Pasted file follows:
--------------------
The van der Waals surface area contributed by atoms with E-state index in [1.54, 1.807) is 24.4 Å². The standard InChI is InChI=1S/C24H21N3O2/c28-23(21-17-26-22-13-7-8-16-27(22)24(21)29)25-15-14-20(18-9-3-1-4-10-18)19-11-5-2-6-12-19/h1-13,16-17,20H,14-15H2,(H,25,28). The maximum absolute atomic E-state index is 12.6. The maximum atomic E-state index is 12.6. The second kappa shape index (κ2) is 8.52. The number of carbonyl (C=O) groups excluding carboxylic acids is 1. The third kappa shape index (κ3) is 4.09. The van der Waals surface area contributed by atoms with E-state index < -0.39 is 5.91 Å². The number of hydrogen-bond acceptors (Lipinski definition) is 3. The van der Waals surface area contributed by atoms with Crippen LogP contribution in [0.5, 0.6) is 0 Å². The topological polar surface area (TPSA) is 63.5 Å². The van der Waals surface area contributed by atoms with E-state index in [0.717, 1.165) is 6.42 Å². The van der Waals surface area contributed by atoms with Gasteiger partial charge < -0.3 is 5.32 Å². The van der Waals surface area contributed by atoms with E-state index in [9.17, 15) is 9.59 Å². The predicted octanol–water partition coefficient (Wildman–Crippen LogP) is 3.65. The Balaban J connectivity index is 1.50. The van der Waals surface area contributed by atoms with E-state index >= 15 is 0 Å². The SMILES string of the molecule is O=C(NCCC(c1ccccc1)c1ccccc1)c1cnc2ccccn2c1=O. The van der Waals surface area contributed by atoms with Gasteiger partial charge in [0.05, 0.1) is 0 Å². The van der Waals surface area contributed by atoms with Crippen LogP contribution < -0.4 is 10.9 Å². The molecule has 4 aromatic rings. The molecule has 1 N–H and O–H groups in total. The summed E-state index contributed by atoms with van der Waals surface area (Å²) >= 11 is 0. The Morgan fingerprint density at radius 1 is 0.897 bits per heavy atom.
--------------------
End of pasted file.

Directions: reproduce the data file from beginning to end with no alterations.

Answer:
The van der Waals surface area contributed by atoms with E-state index in [1.54, 1.807) is 24.4 Å². The standard InChI is InChI=1S/C24H21N3O2/c28-23(21-17-26-22-13-7-8-16-27(22)24(21)29)25-15-14-20(18-9-3-1-4-10-18)19-11-5-2-6-12-19/h1-13,16-17,20H,14-15H2,(H,25,28). The maximum absolute atomic E-state index is 12.6. The maximum atomic E-state index is 12.6. The second kappa shape index (κ2) is 8.52. The number of carbonyl (C=O) groups excluding carboxylic acids is 1. The third kappa shape index (κ3) is 4.09. The van der Waals surface area contributed by atoms with E-state index < -0.39 is 5.91 Å². The number of hydrogen-bond acceptors (Lipinski definition) is 3. The van der Waals surface area contributed by atoms with Crippen LogP contribution in [0.5, 0.6) is 0 Å². The topological polar surface area (TPSA) is 63.5 Å². The van der Waals surface area contributed by atoms with E-state index in [0.717, 1.165) is 6.42 Å². The van der Waals surface area contributed by atoms with Gasteiger partial charge < -0.3 is 5.32 Å². The van der Waals surface area contributed by atoms with E-state index in [9.17, 15) is 9.59 Å². The predicted octanol–water partition coefficient (Wildman–Crippen LogP) is 3.65. The Balaban J connectivity index is 1.50. The van der Waals surface area contributed by atoms with E-state index >= 15 is 0 Å². The SMILES string of the molecule is O=C(NCCC(c1ccccc1)c1ccccc1)c1cnc2ccccn2c1=O. The van der Waals surface area contributed by atoms with Gasteiger partial charge in [0.05, 0.1) is 0 Å². The van der Waals surface area contributed by atoms with Crippen LogP contribution < -0.4 is 10.9 Å². The molecule has 4 aromatic rings. The molecule has 1 N–H and O–H groups in total. The summed E-state index contributed by atoms with van der Waals surface area (Å²) >= 11 is 0. The Morgan fingerprint density at radius 1 is 0.897 bits per heavy atom.